Store Flammable Liquids Safely

Follow 5 tips to avoid chemical fires in your facility

flammable liquids, fire safety

Even if you manage a small facility, not a chemical warehouse, you’re most likely storing flammable liquids in your building. From aerosols to cleaning products, floor refinishing chemicals and even hand sanitizers, chances are good you have alcohol- or ammonia-based products in your custodial closet.

Although not spontaneously combustible on their own, these products can cause a fire when they encounter an ignition source. Laura Moreno, senior engineer and standards lead for the industrial and chemical group of the National Fire Protection Association (NFPA) offers five tips to help prevent fires caused by flammable liquids. Why not commemorate National Fire Prevention Week, October 4 to 10, by considering these tips to lower your facility’s risk of fires all year long.

1. Keep chemicals contained

It’s best to keep cleaning chemicals and other flammable products in their original containers or those specified by the NFPA 30, Flammable and Combustible Liquids Code. Appropriate containers include those made of metal, durable plastic, and glass. “An over-the-counter plastic container isn’t a safe option,” Moreno said. “It could decompose when it comes in contact with corrosive cleaning materials and could melt quickly in a fire involving alcohol-based fluids.”

Facilities that store large amounts of hazardous materials, such as warehouses, often store flammable chemicals in industrial drums or portable tanks. Facilities that need a smaller quantity of product—only enough to fit in custodian’s closet—should stick to the original packaging or a NFPA 30-approved container.

2. Avoid excessive heat

Most ambient temperatures are safe for storing flammable liquids, Moreno said, adding a facility would need to reach about 300 to 500 degrees Fahrenheit before most flammable liquids could spontaneously burst into flames. Check the product’s safety data sheet (SDS) to determine the maximum temperature that is safe for storing that particular liquid.

Earlier this year, a social media post showing pictures of a burned car due to hand sanitizer left inside the automobile on a hot day garnered a lot of attention. However, the claim that the hand sanitizer spontaneously combusted was later refuted. The NFPA affirmed that it would be highly unlikely for hand sanitizer to burst into flames without coming in contact with an ignition source, even in a hot environment.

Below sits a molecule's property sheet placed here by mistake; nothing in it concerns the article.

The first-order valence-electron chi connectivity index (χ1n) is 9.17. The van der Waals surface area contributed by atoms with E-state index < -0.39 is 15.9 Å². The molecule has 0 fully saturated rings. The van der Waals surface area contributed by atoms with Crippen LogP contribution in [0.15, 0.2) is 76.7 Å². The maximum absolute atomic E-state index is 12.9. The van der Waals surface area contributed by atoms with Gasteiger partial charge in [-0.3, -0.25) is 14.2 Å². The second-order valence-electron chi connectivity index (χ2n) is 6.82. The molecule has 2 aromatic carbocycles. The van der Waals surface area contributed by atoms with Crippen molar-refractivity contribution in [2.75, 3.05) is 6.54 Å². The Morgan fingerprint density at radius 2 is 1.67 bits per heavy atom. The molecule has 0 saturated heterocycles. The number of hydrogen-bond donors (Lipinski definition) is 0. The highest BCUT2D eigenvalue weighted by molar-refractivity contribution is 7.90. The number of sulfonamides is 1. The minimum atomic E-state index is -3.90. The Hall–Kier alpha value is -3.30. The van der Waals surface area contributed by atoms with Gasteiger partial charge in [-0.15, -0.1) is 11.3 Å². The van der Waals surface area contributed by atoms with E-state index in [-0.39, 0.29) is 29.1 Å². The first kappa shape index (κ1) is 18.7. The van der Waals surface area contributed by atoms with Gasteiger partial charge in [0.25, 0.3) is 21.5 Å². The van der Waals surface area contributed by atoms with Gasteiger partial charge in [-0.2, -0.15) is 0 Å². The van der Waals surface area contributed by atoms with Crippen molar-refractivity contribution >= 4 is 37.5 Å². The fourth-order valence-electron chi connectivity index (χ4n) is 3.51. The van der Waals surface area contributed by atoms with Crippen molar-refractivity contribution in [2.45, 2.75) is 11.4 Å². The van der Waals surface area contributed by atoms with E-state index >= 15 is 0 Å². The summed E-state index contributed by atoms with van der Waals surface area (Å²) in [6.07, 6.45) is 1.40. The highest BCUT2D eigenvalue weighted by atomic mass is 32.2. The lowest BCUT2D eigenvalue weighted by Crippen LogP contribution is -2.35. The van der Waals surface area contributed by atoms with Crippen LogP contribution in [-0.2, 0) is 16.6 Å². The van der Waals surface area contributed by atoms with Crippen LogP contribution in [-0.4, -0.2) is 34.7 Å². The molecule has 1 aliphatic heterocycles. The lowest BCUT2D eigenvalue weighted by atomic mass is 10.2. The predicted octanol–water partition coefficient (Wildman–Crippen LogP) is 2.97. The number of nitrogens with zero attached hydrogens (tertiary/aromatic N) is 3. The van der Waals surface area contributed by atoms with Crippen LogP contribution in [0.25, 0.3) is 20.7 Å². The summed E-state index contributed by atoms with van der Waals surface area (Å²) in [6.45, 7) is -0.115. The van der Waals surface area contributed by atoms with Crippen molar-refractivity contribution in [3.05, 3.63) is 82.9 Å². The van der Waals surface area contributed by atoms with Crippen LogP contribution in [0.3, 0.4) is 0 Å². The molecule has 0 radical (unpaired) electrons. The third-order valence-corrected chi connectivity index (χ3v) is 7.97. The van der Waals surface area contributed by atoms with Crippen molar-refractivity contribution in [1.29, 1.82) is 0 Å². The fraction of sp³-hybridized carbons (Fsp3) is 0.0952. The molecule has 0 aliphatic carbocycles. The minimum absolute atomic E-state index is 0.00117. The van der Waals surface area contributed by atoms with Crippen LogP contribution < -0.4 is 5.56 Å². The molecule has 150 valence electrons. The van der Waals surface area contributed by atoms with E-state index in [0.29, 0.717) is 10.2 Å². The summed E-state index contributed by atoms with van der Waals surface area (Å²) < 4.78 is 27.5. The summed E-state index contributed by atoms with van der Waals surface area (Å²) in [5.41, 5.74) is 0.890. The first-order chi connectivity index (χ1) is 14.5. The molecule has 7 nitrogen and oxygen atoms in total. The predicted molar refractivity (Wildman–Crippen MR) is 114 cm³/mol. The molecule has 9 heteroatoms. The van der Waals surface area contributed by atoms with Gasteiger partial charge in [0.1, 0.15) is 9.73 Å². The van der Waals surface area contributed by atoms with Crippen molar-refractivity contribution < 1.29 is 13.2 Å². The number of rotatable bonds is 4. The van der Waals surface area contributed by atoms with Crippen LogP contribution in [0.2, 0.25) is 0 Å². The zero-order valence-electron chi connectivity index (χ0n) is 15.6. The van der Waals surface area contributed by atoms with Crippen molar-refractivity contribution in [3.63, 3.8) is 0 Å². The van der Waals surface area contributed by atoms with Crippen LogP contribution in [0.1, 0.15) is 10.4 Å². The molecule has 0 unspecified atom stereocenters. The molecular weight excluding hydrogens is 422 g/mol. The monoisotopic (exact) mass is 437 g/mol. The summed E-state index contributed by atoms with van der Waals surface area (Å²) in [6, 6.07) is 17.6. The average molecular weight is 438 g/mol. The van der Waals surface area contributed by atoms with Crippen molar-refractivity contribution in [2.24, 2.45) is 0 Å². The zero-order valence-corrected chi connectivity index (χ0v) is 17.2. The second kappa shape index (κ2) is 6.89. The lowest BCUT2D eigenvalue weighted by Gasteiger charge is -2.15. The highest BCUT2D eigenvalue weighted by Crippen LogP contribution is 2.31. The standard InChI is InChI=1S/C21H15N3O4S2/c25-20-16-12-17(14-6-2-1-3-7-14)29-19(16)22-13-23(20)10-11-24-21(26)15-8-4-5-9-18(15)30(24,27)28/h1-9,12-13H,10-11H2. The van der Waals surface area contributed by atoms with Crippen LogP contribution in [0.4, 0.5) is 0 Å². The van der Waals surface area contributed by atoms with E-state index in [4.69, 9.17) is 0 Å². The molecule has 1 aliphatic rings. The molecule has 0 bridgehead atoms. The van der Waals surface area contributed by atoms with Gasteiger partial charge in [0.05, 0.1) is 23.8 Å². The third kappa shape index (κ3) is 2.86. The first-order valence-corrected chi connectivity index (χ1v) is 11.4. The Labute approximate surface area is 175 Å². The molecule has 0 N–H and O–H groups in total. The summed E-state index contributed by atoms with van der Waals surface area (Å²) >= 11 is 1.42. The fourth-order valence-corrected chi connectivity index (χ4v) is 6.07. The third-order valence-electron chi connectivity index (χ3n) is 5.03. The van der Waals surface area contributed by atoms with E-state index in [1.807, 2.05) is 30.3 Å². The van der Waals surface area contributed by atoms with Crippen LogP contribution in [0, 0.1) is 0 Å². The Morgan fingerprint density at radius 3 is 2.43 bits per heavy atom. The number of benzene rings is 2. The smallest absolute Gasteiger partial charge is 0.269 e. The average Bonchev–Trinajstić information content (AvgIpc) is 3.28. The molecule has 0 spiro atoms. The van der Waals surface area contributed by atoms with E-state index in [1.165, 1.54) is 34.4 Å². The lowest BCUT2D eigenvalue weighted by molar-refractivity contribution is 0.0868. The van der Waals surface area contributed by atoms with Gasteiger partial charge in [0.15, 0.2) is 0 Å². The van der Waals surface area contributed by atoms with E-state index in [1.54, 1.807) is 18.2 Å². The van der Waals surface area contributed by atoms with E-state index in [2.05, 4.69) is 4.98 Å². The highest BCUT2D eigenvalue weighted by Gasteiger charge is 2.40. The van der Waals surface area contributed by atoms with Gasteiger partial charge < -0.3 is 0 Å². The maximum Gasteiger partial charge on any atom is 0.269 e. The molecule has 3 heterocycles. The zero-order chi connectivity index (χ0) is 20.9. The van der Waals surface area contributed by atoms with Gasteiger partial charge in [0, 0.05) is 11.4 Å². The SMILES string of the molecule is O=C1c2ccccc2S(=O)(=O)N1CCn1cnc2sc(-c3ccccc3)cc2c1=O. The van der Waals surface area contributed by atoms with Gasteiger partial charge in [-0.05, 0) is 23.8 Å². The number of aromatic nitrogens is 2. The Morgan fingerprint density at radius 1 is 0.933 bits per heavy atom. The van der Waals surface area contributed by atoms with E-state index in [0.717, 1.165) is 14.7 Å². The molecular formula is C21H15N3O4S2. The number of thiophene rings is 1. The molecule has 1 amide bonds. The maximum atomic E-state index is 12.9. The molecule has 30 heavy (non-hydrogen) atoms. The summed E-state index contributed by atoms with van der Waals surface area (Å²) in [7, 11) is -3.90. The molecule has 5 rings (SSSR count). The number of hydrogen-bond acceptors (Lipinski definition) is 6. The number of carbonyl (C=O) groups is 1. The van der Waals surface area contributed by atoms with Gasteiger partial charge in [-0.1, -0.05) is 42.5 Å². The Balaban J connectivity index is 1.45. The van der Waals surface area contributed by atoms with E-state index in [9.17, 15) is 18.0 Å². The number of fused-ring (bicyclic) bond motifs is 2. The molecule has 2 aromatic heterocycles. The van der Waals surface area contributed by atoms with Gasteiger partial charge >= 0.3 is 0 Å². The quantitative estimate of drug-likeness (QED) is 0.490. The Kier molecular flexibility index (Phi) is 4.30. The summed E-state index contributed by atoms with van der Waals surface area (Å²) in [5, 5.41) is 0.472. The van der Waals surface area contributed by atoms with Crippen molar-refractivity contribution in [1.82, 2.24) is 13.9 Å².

3. Watch your threshold

Each facility, depending on its size, has a different threshold for the amount of flammable chemicals it can safely store. Facility mangers in a smaller building with limited storage in a custodian closet will obviously have a lower threshold than a large facility with a warehouse. In addition to size, each facility’s chemical storage threshold is also based on various factors such as the thickness or fire rating of its walls, its building code, and its sprinkler system, Moreno explained.

Facility chemical storage thresholds are not static, they can change due to restructuring or remodeling. For instance, if shelving units that hold flammable chemicals are rearranged, the facility manager will need to determine if the sprinkler system installed over the shelving is still effective.

“We call that management of change,” Moreno said. “Facility managers must make sure to evaluate any consequences of these changes.”

Thresholds can also be breached when facility managers looking to protect building residents order larger than normal supplies of cleaning and hygiene products.

“During the pandemic, the NFPA has received calls from building managers who wanted to stock up on hand sanitizer and ordered several gallons,” Moreno said. “When it arrived, they realized their facility wasn’t built to hold such a large quantity of chemicals and they needed advice on how to divvy it up so one area of their building isn’t overloaded with flammable liquid.”

4. Keep away from flames

In addition to adequate storage space, facilities need a safe storage space far from any ignition sources. Obvious locations to avoid storing chemicals include areas where people smoke or vape and places where hot work is performed such as welding and soldering, Moreno said.  Less obvious areas are those where sparks can be spread through the building’s HVAC system.

“It’s rare, but we’ve seen a couple of instances where hot work was being done in one area and the building’s HVAC system spread sparks from that work to chemical storage areas,” Moreno said. “Make sure the HVAC system is monitored and shut down as needed so it can’t bring sparks to unintended places.”

5. Inform the fire department

If your facility is conscientious in following safe chemical storage protocols, you will substantially lower your risk of a fire. However, it is always best to be prepared for the worst possibility. Moreno advises facility managers to give their local fire department a list of flammable materials kept on site. “This is a good idea even for a small facility or for a school,” she said. “That way firefighters can have a plan in place before a fire so they’re not running into a building not knowing what materials are there.”



Posted On October 2, 2020

Kathleen Misovic

Managing Editor for CMM

Kathleen Misovic is managing editor for CMM. She has a degree in journalism and an extensive background in writing for print and digital media for various publications and associations. Contact her at [email protected].  

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